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Side by Side LGBT International Film Festival by Professor Dr Igor S. Kon

Response by Igor Kon to the article published in Moskovsky Komsomolets MK in Saint Petersburg

I have just taken a look at the article in MK (Moskovsky Komsomolets). What entertaining press we have

I was talking openly everywhere about how sorry I was that the film festival did not reach a broad public and the fact that it was not the fault of the festival organizers but the city administration.

Whether it was necessary to cancel the event at the "Bukvoed" bookshop I did not express any opinion this question is not for me but for the organizers of the festival and the owners of the bookshop. I think neither of them wanted a scandal let alone a fight. As to how great the danger was I cannot say.

I certainly do not regret that a discussion with skinheads didnt take place. This is obviously not my audience. As far as I know skinheads do not discuss books.

By the way, although the event at "Bukvoed" was part of the festival program the subject was not about same sex love but masculinity in the modern world. That is a much broader question and people wanted to discuss it.
 
Summary of the Festival

At the end of October I had the honour to be a jury member of Side by Side LGBT film festival in St. Petersburg. It was an incredibly important cultural event. People with unconventional gender identity and sexual orientation are an organic part of our society and world culture. Artistic, including cinematographic, reflection and perception of their problems gives us a better understanding of not only them but also of ourselves. 

World cinematography pays a great deal of attention to this subject. Didier Roth-Bettoni, a well known French cinema expert, in his book "Homosexuality in Cinema" (Lhomosexualite au cinema. Paris: La Masardine, 2007, 750 pages) presents a list of the 100 most outstanding important films (three of which: "Different form Others" (Germany, 1919), "Girls in Uniform", (Germany, 1931) and "My Beautiful Laundrette", (Great Britain, 1985) were screened at the festival). In its entirety  the whole list exceeds 6000 films.

Was the film festival in St. Petersburg successful? No doubt. Like all LGBT life in Russia it was held in difficult conditions. In May 1994 the first festival of German homoerotic and lesbian films took place openly in St. Petersburg at "Spartak" cinema with a very many people in attendance. In 2008 homophobes did not allow the Side by Side LGBT Film Festival to take place, there was either not a single club in the city that was courageous enough to host such event or at the very last moment they would discover some problems with fire safety and cancel the showings. This year the festival organizers were widely supported by foreign consulates who provided them with cultural centres, where there were no questions regarding fire safety.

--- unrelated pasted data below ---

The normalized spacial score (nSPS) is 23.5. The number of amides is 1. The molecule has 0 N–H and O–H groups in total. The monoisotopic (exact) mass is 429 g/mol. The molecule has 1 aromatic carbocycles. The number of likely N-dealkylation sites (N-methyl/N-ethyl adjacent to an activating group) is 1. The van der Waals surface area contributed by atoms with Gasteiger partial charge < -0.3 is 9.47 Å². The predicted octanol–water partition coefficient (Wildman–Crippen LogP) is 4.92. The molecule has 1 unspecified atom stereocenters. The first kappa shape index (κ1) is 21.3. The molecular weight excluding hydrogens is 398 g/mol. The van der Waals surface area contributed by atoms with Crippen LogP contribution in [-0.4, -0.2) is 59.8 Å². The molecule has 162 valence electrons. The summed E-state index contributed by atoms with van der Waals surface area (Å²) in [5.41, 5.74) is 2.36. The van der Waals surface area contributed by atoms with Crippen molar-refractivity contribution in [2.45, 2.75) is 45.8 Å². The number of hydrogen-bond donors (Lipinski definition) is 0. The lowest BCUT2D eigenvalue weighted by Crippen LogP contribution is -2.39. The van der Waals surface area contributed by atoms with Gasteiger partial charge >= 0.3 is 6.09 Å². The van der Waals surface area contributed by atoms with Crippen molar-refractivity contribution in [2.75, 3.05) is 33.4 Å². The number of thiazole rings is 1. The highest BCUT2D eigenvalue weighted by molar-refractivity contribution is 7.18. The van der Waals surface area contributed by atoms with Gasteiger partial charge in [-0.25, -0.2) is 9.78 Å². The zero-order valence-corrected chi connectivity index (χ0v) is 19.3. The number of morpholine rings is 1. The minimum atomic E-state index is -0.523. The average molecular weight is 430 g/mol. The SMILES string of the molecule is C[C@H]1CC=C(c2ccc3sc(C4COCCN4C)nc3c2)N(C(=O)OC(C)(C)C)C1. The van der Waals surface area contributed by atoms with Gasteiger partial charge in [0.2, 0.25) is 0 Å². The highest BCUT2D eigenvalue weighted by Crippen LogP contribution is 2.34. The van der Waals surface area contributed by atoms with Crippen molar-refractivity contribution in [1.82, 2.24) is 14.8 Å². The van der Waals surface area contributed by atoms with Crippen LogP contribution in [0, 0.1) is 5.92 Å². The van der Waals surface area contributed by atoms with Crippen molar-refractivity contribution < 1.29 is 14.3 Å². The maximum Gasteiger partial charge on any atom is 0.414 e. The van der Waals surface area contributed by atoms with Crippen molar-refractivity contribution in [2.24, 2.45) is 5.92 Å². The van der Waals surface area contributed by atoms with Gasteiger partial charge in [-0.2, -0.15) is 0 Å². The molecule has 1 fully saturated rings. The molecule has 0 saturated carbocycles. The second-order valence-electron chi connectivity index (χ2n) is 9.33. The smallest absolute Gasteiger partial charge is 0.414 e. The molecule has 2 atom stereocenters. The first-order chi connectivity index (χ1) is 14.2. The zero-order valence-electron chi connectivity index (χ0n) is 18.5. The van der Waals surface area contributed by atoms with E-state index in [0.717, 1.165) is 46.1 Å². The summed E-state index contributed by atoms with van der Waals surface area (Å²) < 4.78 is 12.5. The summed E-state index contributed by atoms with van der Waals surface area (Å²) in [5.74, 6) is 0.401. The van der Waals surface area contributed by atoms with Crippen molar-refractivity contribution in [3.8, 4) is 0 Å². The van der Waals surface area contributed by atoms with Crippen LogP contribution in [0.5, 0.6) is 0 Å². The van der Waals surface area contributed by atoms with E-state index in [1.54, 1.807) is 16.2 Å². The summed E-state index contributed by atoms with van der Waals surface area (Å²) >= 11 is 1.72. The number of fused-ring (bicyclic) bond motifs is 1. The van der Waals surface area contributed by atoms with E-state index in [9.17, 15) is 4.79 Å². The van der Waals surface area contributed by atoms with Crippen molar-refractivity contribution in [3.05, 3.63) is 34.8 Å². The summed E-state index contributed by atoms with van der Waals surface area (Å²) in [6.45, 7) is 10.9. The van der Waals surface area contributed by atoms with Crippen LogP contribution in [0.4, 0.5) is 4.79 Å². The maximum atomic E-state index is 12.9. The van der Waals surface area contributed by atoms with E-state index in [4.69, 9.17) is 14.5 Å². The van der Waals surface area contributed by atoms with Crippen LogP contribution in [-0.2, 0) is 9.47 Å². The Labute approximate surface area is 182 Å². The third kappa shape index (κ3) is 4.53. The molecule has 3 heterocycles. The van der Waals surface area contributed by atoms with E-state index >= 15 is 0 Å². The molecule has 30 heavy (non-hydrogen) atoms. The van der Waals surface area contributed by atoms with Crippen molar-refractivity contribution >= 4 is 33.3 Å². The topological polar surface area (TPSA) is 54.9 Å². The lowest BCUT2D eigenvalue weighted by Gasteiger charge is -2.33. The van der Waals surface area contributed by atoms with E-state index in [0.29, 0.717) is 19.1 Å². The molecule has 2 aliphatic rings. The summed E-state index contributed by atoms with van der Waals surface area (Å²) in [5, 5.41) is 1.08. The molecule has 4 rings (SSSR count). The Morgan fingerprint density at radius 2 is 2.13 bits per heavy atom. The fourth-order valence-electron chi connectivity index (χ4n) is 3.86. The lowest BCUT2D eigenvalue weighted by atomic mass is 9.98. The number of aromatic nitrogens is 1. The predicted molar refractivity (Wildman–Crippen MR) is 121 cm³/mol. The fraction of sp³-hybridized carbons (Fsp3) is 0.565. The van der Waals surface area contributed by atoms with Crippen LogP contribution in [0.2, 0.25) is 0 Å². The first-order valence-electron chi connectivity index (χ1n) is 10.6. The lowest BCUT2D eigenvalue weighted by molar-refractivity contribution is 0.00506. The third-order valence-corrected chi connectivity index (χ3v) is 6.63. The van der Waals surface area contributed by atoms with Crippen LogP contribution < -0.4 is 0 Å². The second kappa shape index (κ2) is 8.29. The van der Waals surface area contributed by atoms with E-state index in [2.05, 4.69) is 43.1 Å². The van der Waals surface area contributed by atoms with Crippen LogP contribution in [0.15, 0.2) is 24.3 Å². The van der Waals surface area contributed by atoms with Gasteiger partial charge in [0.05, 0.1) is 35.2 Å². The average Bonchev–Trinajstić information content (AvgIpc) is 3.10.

[Contrary to the belief in Russia that LGBT people are only interested in eroticism] there was not one erotic film shown.  All small halls for screenings were packed and the audience was intelligent and esthetically sensitive. Discussions of the films and problems related to social and psychological matters were also rich in content.
  
It is a shame that the festival did not manage to attract more general public - including those prejudiced - but it that was not the fault of the organizers. Any discussion should invite the desire to understand and not to destroy each other. The main purpose of art is not to prove something to others but to contribute to one's self-development and to form one's own identity. Self-respect and taking yourself as you are, is far more important than what spiteful others talk or think about you.       
 
The success of Side by Side convincingly proves that an LGBT community exists in St. Petersburg and that the community is being cemented together not only by a common stigma but also by shared cultural interests. I hope this work will continue regardless however difficult the political situation in the country and in the world.     

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